A reduction in production operating costs. as a direct result of field consolidation, lowers a well's economic producing limit and enhances the current value of the producing property.

Field consolidation is examined in this paper as a method of reducing operating costs and increasing production in an effort to maximize product netback and field life. Consolidation schemes ranging from single well programs to the tie-in of multiple wells are addressed in terms of the incentives, relative costs and resulting economic benefits of consolidating or continuing to produce as single well batteries. Economic guidelines are provided to enable other operators to asses s the probable merit of a consolidation scheme.

As the major operator in the Kisbey field in southeastern Saskatchewan, Canadian Hunter Exploration Ltd. undertook an aggressive consolidation program in late 1988/early 1989 J tieing-in 18 producing oilwells and constructing full battery facilities. The new operating scheme has significantly increased the value of this property by immediately reducing operating costs and minimizing production downtime. Pre- and postconsolidation operating costs are discussed in detail to illustrate the magnitude of the cost savings. Ultimate hydrocarbon recovery in Kisbey will be maximized as a result of the incremental reserves attributed to the lower economic producing limit.


There are many ways and means of optimizing field production operations. One such method is the efficient and timely consolidation of producing wells within a defined producing area. In the early development stages of an oilfield J wells are typically produced to lease tanks and the fluid is trucked out for processing and/or sales. The solution gas is often flared. This single well battery approach to operating has both its advantages and shortcomings. In limited size reservoirs and/or in remote locations it is often the only way to produce the well. However J if the production reserve base is significant enough and the capital cost of building pipelines and process facilities is not prohibitive J a consolidation operating scheme can be very attractive. Consolidation here refers to tieing-in one or more oilwells to a central testing and process facility with a possible direct link to a sales pipeline. The Kisbey field in southeastern Saska tchewan will be used in this paper as an example of how consolidation can become the desired mode of operation.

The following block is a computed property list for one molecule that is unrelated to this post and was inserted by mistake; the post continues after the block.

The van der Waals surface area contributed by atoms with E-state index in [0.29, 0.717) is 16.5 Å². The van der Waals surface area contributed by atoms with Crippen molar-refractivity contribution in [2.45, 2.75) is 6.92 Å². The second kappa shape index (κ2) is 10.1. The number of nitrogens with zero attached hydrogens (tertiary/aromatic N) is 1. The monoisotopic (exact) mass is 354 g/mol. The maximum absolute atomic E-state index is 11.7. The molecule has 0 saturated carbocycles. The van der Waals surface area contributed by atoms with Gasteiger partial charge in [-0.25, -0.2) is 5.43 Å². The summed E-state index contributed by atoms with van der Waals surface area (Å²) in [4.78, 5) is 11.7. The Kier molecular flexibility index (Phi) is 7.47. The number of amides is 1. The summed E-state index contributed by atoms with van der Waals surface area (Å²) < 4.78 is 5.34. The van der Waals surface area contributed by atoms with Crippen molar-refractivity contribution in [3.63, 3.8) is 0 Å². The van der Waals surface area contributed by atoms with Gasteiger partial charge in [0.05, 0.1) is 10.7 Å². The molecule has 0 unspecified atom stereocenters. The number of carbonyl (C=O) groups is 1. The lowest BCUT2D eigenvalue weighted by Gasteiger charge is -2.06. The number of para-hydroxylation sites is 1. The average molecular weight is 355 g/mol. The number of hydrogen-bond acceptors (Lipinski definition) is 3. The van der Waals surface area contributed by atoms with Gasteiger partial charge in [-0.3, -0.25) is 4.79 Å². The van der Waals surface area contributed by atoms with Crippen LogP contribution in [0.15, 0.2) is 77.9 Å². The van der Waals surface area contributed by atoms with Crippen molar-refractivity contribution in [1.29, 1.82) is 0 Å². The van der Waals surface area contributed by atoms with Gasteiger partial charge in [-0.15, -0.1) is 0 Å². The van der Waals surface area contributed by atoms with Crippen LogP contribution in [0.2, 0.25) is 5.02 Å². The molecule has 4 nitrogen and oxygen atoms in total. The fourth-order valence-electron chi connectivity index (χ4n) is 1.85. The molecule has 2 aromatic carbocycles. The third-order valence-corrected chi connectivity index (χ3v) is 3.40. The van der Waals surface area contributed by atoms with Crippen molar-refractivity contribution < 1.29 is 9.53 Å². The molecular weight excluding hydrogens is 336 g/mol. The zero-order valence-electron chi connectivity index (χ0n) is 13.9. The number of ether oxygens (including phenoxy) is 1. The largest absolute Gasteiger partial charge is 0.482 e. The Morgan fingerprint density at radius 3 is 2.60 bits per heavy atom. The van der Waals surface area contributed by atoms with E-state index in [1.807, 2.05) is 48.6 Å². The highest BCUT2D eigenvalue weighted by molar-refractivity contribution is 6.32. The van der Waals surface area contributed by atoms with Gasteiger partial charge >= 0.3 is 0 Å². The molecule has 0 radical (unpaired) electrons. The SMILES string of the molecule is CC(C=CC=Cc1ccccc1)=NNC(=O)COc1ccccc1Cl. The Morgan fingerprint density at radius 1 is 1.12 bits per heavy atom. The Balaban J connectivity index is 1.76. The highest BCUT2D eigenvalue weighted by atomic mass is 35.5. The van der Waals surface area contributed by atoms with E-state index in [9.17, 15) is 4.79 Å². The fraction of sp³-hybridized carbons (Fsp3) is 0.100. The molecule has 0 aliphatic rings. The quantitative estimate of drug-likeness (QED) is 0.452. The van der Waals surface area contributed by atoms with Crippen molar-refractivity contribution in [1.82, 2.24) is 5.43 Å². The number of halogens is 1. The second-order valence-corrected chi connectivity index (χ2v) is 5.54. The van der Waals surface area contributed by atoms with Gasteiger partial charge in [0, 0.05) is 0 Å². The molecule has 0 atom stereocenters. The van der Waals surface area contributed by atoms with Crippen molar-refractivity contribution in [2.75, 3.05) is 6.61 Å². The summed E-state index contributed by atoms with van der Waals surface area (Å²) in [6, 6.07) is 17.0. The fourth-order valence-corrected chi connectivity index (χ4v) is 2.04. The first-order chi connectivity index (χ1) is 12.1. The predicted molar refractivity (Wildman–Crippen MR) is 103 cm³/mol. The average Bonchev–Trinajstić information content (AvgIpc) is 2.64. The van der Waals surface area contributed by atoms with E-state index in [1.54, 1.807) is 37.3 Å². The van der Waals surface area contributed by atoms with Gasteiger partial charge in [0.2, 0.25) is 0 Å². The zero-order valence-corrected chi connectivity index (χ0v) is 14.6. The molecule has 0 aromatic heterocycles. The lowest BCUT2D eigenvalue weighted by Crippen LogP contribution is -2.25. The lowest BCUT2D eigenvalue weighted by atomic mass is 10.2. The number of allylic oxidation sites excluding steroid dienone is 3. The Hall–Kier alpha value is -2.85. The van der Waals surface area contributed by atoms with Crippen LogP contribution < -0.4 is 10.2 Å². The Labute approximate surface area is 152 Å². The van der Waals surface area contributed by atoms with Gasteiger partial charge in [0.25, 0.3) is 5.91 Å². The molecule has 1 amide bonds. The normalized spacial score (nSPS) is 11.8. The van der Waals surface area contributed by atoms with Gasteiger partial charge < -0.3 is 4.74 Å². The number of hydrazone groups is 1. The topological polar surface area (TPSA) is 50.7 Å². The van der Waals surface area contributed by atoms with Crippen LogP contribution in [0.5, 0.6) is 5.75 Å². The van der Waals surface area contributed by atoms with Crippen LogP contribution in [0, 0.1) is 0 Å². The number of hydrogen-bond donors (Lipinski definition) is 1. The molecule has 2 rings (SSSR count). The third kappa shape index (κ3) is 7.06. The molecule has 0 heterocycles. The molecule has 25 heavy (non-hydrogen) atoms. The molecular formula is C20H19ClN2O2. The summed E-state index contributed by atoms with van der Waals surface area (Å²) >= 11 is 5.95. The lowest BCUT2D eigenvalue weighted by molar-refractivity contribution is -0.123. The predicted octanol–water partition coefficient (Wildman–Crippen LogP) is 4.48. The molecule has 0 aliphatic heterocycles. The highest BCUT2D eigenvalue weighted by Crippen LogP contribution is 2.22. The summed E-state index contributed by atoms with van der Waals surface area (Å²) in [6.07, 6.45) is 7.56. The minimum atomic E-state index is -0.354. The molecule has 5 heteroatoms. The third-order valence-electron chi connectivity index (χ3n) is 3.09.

The Kisbey field is located approximately 50 km northeast of Estevan. A location map is provided as Figure 1. The first Kisbey well, 13-12-8-6 W2 was put on production in June 1985. Production is obtained from the Frobisher/Alida zone at an average depth of 1200 mKB. The hydrocarbon reservoir is undersaturated and is experiencing an active water drive. Reservoir pressures in this field have stayed virtually constant due to the strong water aquifer. Development has proceeded on 32 hectare spacing and Canadian Hunter is the major operator in the field. Other operators producing out of the pool include Amoco, Encor and Kennibar. Canadian Hunter Exploration Ltd. proceeded with a consolidation program in the Kisbey field through late 1988/early 1989.

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